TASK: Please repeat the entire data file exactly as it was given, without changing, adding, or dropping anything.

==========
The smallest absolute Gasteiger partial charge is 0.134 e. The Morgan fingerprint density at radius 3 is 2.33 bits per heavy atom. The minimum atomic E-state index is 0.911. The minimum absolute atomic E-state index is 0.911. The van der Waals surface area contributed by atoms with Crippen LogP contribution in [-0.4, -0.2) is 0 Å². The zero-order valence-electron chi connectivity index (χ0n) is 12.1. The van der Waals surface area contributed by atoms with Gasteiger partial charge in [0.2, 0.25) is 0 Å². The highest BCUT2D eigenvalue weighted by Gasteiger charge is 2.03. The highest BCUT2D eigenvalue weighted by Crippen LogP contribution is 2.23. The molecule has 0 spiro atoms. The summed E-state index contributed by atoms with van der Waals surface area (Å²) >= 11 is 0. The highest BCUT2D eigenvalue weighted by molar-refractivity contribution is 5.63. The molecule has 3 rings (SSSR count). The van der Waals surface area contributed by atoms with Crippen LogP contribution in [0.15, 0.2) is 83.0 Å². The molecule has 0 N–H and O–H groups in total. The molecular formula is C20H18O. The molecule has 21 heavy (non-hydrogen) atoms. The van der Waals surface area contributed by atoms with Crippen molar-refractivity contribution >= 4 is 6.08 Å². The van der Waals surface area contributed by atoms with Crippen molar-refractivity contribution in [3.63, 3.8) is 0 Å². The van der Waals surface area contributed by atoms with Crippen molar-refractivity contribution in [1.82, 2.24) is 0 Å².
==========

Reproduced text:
The smallest absolute Gasteiger partial charge is 0.134 e. The Morgan fingerprint density at radius 3 is 2.33 bits per heavy atom. The minimum atomic E-state index is 0.911. The minimum absolute atomic E-state index is 0.911. The van der Waals surface area contributed by atoms with Crippen LogP contribution in [-0.4, -0.2) is 0 Å². The zero-order valence-electron chi connectivity index (χ0n) is 12.1. The van der Waals surface area contributed by atoms with Gasteiger partial charge in [0.2, 0.25) is 0 Å². The highest BCUT2D eigenvalue weighted by Gasteiger charge is 2.03. The highest BCUT2D eigenvalue weighted by Crippen LogP contribution is 2.23. The molecule has 0 spiro atoms. The summed E-state index contributed by atoms with van der Waals surface area (Å²) >= 11 is 0. The highest BCUT2D eigenvalue weighted by molar-refractivity contribution is 5.63. The molecule has 3 rings (SSSR count). The van der Waals surface area contributed by atoms with Crippen LogP contribution in [0.15, 0.2) is 83.0 Å². The molecule has 0 N–H and O–H groups in total. The molecular formula is C20H18O. The molecule has 21 heavy (non-hydrogen) atoms. The van der Waals surface area contributed by atoms with Crippen molar-refractivity contribution >= 4 is 6.08 Å². The van der Waals surface area contributed by atoms with Crippen molar-refractivity contribution in [3.63, 3.8) is 0 Å². The van der Waals surface area contributed by atoms with Crippen molar-refractivity contribution in [1.82, 2.24) is 0 Å².